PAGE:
A week ago, the Colorado Buffaloes and Washington Huskies both played what amounted to division championship games.
Colorado wasn’t playing a “pure” title tilt, since Utah had no chance to advance to this Friday’s Pac-12 Championship Game, but the reality remained simple for the Buffs: Win and you’re in, lose and stay home. Washington did play a “pure” division championship contest. The winner of the latest Apple Cup got a ticket to Santa Clara, the loser a barren weekend. The Huskies prevailed.
The pressure of those situations was immense for CU and U-Dub, strictly within the confines of this season: Championship games are their own cauldrons of anxiety and aspiration. However, the weight of the moment was magnified in Boulder and Pullman because neither Colorado nor Washington had ever won a Pac-12 division title in football. Last weekend’s games were significant in 2016, but even more meaningful in much larger contexts.
The Buffaloes and Huskies are very happy to be in Santa Clara. Washington is surely feeling very good about itself, given that it played a high-level game when so much of its season — and how it would be remembered — hung in the balance against Washington State.
Counterintuitively, though, the fact that Washington rolled to victory while Colorado labored to an inelegant 27-22 win over Utah shouldn’t necessarily lead observers to assume this will be a straightforward game for Washington.
Colorado could benefit from a pendulum effect that is seen all the time in sports.
Since Levi’s Stadium is the site of the Pac-12 Championship Game, let’s use the San Francisco 49ers’ home ballpark as an example of the pendulum effect.
The Denver Broncos inched past the Pittsburgh Steelers and New England Patriots in two razor-close AFC playoff games this past January. Meanwhile, the Carolina Panthers destroyed the Seattle Seahawks and Arizona Cardinals in two NFC playoff contests. (Seattle mounted a furious second-half rally against the Panthers but never came particularly close to winning, or even tying.)
Based on form or what many in the sportswriting business call “momentum,” the Panthers were supposed to win Super Bowl 50. A significant percentage of those who picked Carolina likely thought the NFC champions would drill the offensively impotent Broncos and noodle-armed Peyton Manning.
We all saw what happened instead — the veteran Broncos rattled Cam Newton. A Denver team which had tasted the bitter pill of defeat in Super Bowl XLVIII two years earlier was able to handle the immensity of the occasion, while the Panthers never found a steady hand or a firm sense of control over the proceedings.
Patterns operate in different ways: Some teams — think 2002 Ohio State — feel a lot of pressure to reach the final showdown but, once there, become liberated by the big stage and the closeness of ultimate triumph. Other teams — think 1993 Florida State (a national champion, but an imperfect one) — breeze through their schedule but, when finally confronted by a tough opponent, lose poise as the Seminoles did versus Notre Dame that season. (Notre Dame, in 1993, conquered Florida State and — immediately upon being thrust into the role of favorite, lost composure against Boston College.)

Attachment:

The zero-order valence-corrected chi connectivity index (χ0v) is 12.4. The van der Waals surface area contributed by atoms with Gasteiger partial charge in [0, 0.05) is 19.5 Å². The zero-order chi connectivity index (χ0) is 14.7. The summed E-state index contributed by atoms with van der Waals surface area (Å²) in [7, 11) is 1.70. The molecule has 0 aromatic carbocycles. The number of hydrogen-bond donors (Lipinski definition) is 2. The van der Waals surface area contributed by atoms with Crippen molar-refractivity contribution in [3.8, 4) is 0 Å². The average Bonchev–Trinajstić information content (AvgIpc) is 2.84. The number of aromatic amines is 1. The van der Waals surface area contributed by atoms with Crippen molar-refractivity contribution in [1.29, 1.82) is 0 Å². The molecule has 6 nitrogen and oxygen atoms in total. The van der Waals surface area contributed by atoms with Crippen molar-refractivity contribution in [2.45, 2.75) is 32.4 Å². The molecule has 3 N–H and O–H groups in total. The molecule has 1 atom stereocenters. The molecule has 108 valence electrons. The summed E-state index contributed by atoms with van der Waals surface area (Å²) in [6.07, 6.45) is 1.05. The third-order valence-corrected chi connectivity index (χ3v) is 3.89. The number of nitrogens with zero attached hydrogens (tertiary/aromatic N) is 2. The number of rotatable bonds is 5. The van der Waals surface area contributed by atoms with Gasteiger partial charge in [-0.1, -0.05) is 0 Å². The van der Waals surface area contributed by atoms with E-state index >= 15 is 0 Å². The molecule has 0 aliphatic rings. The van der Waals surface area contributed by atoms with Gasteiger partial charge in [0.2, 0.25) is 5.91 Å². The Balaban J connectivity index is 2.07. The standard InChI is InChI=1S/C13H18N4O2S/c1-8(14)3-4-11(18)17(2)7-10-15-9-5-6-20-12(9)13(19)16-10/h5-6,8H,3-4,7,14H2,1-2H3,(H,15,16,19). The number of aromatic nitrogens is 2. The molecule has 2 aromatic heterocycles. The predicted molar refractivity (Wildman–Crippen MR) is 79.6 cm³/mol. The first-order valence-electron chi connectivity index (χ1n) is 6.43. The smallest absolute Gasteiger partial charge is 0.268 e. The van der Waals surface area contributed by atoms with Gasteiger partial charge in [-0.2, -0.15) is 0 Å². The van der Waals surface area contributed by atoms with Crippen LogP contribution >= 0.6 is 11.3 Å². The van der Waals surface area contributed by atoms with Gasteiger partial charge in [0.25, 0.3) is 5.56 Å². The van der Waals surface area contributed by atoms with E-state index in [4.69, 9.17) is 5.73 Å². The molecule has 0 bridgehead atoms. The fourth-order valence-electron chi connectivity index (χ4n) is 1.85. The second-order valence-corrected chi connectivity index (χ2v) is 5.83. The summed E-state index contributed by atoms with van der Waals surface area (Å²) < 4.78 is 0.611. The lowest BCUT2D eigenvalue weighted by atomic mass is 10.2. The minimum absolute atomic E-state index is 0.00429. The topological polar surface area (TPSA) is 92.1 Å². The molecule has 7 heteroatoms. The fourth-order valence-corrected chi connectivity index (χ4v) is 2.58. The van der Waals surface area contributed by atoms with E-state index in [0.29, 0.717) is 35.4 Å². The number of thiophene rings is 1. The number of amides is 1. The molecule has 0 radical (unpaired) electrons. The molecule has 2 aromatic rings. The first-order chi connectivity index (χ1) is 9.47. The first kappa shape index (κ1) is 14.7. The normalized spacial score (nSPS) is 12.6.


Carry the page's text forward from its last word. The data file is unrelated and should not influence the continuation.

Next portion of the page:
Pendulum effects exist around every turn.
Colorado could become the beneficiary on Friday.
Though Washington did defeat Washington State by 28 points, this game easily could have been close in the fourth quarter. Washington State twice got stopped on fourth and goal inside the 2. The Cougars also drove inside the 10 on a third possession and threw an interception in the Washington end zone.
Colorado failed to score touchdowns on two separate red-zone trips against Utah. One of its failures came from George Frazier dropping the easiest pass one could imagine, a feathery-soft toss from Sefo Liufau on third and goal. Colorado could have had a much easier time against the Utes, while Washington could easily have been tested by Wazzu — just a few yards and a small number of pivot points turned the Pac-12 South’s defining game into a five-point contest, while the Apple Cup for the Pac-12 North title became a 28-point laugher.
Colorado — which needed four separate red-zone defensive stops to fend off Utah — played with the unsettledness of a team which hadn’t faced severe pressure before. The Buffs play at a high altitude… but not the high metaphorical altitude of a big-stakes Week 13 in a college football season.
Able to escape last week’s crucible, Colorado knows it is playing with house money against Washington. The Buffaloes have already exceeded expectations and made history. Washington owns all the pressure of the moment in Santa Clara.
For Washington, playing a rival — one it usually dominates — brought out U-Dub’s best ball a week ago. That comfort zone won’t exist this Friday night.
College football has been known to produce wild variations in quality from one week to the next.
This is Colorado’s big hope before a date with destiny… and Washington.